Apr 11, 2021
Translated with www.DeepL.com/Translator (free version)
It all starts with the very context of our reality. After the beginning of the disenchantment of the world, the tendency has always been the advance of secularization and rationalism, and consequently the questioning of traditions. From questioning, discontent is born (or the opposite, I can't say for sure), and from the latter is born what many would call the "overcoming" of dogmas and sociocultural conventions until then in force. From the spark to the fire, and from this to the fire, man fanned the flames of progress, and the culmination of this was the Industrial Revolution. The abundance and comfort
coming from the new mills, aligned with the abandonment of safe and healthy traditions, religious or not, that meant the life of individuals, ended up generating precisely this exchange, of placing progress and change as inherently good and desirable, to the detriment of the static and unchanging, now considered outdated.
One could say, then, that out of this need for inconstancy arises the god Progress, an element of the positivist motto that incrusts our flag. And how does Nido see this divinity so well-liked by the world? As the oppressive shadow that hovers over a decadent city in the form of the great exponent of innovation: the airplane. And it passes by, and obscures the lives of the citizens, and deafens them in their daily lives. Progress is at the door, and needs to be seen and heard; and it is above your small town, for it is superior to this dated lifestyle. And what does this beast feed on? From the training of individuals, inserted into a standard educational system that neglects their origin, their morals, their individuality, their traumas, and their daily lives, an individual represented here by the "bucktoothed boy," a nickname that is confused with his name, for it has long since been suppressed along with his identity, as I mentioned above.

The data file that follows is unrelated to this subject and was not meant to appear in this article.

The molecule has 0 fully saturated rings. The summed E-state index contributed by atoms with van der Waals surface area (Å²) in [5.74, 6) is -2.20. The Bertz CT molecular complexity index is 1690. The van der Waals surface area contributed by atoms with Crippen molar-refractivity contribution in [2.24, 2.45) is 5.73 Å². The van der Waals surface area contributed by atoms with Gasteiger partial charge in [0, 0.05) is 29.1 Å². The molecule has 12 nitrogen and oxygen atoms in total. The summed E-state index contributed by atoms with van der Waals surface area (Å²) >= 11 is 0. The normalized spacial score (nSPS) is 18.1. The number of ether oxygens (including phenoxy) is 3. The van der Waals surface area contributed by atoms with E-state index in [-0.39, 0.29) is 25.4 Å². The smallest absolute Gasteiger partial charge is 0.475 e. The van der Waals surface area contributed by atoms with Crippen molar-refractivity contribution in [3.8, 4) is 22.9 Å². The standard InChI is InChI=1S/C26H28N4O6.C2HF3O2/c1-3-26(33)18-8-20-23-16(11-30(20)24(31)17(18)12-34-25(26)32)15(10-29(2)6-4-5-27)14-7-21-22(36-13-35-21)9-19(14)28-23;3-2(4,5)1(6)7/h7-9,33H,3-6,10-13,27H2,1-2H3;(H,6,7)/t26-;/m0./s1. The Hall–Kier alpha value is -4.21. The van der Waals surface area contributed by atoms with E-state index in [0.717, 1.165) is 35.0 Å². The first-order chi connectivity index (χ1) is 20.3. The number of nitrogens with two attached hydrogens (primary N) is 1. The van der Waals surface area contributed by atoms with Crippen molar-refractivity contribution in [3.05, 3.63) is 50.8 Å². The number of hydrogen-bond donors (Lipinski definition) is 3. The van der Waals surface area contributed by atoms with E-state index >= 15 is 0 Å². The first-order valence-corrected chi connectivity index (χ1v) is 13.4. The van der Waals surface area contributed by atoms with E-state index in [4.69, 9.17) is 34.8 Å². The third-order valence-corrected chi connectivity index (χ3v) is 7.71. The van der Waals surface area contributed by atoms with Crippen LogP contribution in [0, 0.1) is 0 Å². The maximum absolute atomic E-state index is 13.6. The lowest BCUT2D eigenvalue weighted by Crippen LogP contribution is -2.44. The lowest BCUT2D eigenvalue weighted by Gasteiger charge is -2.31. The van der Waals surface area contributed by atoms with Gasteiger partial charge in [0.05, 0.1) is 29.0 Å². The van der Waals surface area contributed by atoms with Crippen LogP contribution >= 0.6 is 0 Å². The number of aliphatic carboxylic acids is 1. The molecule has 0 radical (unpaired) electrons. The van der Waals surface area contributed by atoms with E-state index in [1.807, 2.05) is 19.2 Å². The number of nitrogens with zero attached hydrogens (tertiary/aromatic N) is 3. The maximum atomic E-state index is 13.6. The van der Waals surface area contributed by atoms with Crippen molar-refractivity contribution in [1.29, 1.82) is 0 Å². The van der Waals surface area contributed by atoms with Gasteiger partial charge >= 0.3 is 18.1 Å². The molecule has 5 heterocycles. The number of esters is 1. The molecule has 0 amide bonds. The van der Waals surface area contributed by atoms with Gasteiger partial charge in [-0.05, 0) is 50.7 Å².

And so, Nido to links the macrocosm to the microcosm: the powerful toast, celebrate and laugh with the new bullet train, and photographers wait anxiously to register such a great event; the boy is bloodied on a filthy floor. The ruler, smiling, signs the paper; the child watches the city being torn down. It doesn't matter that he is starving, that he is despised or tortured, that he has lost his parents, that he spends, in the very visual metaphor of the work, the daytime that is childhood locked away in darkness: the authority ties him to the mechanism, makes him a tool, and erases what he is, all so that Progress will have something to eat.
But the will to be a singular being, to differentiate oneself from the whole, is not caged without consequences: The longer a beast spends in captivity, the more ferocious it will act when free, and this is what we see when the boy, in hallucinations that blend with reality, as in a psychological reaction to try to escape it all, awakens violent desires even towards a benefactor, who only cared for him when he had fallen to the ground, and this scenes before his desire takes control of him and he finds himself stabbing his three tormentors: the bigger boys.